How Not To Make Your Customer Hate You
Perhaps the best single guideline for web design is to ask yourself, “what do I like?” Seems an obvious concept, but if you do any surfing at all, you know there are some sites that grab you and keep you, and others you’ll break your mouse finger to get out of. The purpose of this article is to remind you of the things you hate.
The words of iFocus’ Theresa Cunnington to Computerworld Today should ring with an echo of truth as you go, “yeah.I do hate those stupid Flash ads that block me from reaching the content I seek.”
So why would any Webmaster seek to frustrate the visitor from the outset? Maybe its because the surfer has gotten savvier to advertising tricks and is harder to nail down. After all, as Cunnington also points out, surfers are demonstrating “right-column blindness,” conditioned to understand that’s where the advertising is. Again, we say to Ms. Cunnington, “oh yeahI do have a tendency to overlook that part.”
But that’s a dilemma, now isn’t it? How do you get their attention without being as invasive as a telemarketer, or worse, a timeshare punter. The experience with your product should be a positive one, which means:
1. don’t tick people off
2. don’t continue ticking people off
3. be clever at marketing while not making the consumer work to avoid you
While its difficult to delineate an exact strategy for online marketing and web design in a single article, or a single book for that matter (there are so many creative possibilities), outlining a few things to avoid is a bit easier.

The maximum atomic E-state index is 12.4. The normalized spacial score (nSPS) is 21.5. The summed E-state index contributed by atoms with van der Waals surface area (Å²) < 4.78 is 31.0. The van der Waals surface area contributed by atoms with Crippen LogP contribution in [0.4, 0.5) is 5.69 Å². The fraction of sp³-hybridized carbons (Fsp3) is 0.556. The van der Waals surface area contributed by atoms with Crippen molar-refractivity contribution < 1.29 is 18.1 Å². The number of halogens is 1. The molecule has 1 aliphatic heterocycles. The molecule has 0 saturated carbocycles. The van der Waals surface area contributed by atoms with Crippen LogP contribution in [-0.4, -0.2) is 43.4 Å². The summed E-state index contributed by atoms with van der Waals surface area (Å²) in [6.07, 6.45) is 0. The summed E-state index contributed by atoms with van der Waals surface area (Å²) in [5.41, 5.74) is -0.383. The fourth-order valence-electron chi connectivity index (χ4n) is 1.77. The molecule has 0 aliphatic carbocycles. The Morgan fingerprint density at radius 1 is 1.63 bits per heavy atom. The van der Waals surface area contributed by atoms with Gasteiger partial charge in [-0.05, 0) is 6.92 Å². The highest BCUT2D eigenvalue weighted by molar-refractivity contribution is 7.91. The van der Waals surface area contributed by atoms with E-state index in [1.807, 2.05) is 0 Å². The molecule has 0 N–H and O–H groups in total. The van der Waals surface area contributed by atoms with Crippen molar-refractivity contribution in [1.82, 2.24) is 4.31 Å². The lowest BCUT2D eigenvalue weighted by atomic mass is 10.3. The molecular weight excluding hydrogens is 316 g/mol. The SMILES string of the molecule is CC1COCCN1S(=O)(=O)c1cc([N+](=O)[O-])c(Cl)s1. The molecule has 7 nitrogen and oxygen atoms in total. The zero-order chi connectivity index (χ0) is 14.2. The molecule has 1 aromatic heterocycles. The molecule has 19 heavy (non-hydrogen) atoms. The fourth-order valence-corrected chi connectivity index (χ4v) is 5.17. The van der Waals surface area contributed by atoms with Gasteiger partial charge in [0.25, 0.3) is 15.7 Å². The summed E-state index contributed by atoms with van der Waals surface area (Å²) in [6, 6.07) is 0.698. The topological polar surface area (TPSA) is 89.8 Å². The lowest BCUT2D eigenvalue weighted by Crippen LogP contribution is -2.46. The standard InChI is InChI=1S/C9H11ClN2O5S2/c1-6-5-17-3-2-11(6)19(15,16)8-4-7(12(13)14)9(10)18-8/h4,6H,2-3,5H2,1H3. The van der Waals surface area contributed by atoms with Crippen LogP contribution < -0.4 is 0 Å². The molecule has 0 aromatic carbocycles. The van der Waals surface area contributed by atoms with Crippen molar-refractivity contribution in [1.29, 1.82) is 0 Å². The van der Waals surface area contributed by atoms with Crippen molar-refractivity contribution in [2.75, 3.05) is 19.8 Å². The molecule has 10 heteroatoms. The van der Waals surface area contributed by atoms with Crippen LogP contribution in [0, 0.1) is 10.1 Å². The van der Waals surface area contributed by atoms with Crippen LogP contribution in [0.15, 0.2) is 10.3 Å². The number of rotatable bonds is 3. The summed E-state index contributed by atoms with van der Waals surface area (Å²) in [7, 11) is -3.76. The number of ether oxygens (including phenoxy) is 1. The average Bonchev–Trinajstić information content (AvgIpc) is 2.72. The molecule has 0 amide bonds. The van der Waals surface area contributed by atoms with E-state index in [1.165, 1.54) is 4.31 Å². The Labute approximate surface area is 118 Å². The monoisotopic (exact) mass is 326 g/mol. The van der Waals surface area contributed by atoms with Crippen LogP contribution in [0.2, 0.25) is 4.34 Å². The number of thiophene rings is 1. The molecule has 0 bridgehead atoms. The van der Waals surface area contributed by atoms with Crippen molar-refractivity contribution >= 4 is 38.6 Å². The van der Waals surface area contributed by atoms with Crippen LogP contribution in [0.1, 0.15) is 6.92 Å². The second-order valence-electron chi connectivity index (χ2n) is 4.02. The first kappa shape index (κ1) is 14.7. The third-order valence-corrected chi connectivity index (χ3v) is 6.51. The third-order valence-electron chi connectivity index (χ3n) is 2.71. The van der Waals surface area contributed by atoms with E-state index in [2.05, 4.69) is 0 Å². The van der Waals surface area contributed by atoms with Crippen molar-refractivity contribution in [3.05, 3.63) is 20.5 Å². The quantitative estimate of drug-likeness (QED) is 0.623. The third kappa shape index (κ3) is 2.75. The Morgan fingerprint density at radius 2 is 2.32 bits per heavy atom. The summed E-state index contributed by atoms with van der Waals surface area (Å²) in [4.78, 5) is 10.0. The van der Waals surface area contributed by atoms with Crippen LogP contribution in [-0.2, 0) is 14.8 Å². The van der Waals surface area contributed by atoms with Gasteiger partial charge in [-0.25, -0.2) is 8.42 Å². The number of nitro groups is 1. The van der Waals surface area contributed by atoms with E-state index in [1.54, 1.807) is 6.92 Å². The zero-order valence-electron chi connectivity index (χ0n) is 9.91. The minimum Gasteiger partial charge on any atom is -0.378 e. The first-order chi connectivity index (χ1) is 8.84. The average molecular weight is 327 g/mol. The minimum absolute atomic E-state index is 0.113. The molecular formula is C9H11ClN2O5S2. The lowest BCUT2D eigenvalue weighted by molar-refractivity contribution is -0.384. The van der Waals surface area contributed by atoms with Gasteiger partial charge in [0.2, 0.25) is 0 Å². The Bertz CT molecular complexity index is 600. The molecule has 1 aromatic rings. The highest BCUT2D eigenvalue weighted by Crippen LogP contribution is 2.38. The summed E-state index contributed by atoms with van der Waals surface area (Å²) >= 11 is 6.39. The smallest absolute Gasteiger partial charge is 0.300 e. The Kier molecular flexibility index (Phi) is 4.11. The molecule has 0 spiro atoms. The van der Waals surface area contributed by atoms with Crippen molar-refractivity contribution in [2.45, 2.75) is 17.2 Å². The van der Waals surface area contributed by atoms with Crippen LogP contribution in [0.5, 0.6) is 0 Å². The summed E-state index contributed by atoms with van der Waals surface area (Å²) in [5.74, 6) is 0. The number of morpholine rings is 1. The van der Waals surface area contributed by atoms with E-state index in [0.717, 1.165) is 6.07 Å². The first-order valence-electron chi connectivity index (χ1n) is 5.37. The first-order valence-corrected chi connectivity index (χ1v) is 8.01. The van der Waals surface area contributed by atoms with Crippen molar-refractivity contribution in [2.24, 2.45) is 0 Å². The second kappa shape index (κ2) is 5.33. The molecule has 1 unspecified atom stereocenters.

As mentioned earlier, Flash ads blocking entry to website content are of little use if nobody watches them. Plus, people find them annoying and may become annoyed enough to push the back button and find another site.
How do you feel about ads that pop up right over content just as you finish reading the first sentence? Hate’em don’cha? Visitors do too.
83% of users surveyed dislike registration log-on pages blocking free content
83% of users find slow-loading pages an annoyance (reconsider musical and flash intros)
Hobbits Like Reading What They Already Know
Nothing’s more frustrating than getting to a site where you know the information you need exists, but you can’t bloody find it. Sites that are difficult to navigate become another barrier to content, but they also ask the visitor to do more work than they may be willing to do. They know how most websites work, and now they have to learn a whole new way to navigate. Chances are they don’t like it one bit.
Most of these concepts, and the ones that come after this one, have to do with functionality and ease of use.
89% don’t like installing extra software
80% are annoyed by ineffective site-search tools
Keep Track of Your Linkin’ Logs
Adding to what iFocus calls “leap of faith’ links, links that are unclear as to where they lead or the file size of what they link to, we can add the problem of broken links (links that lead nowhere), reciprocal links (links that take you back to where you started), and dummy links (links to irrelevant or misleading content).
Your Visitors Have the Attention Span of a 4-Year-Old
You still there? Keep it short. Keep it simple. Don’t use bells and whistles that distract from the main content.
Look to Those Who Succeed
A recent Harris Interactive study found that carmakers Cadillac and Jeep were at the top of the list for overall web visitor satisfaction. The factors to make that determination should make you see REDD:
Ease of navigation
You’ll also notice with the Cadillac and Hummer sites that they are eye-pleasing, clean, and easy to understand – just like your favorite date.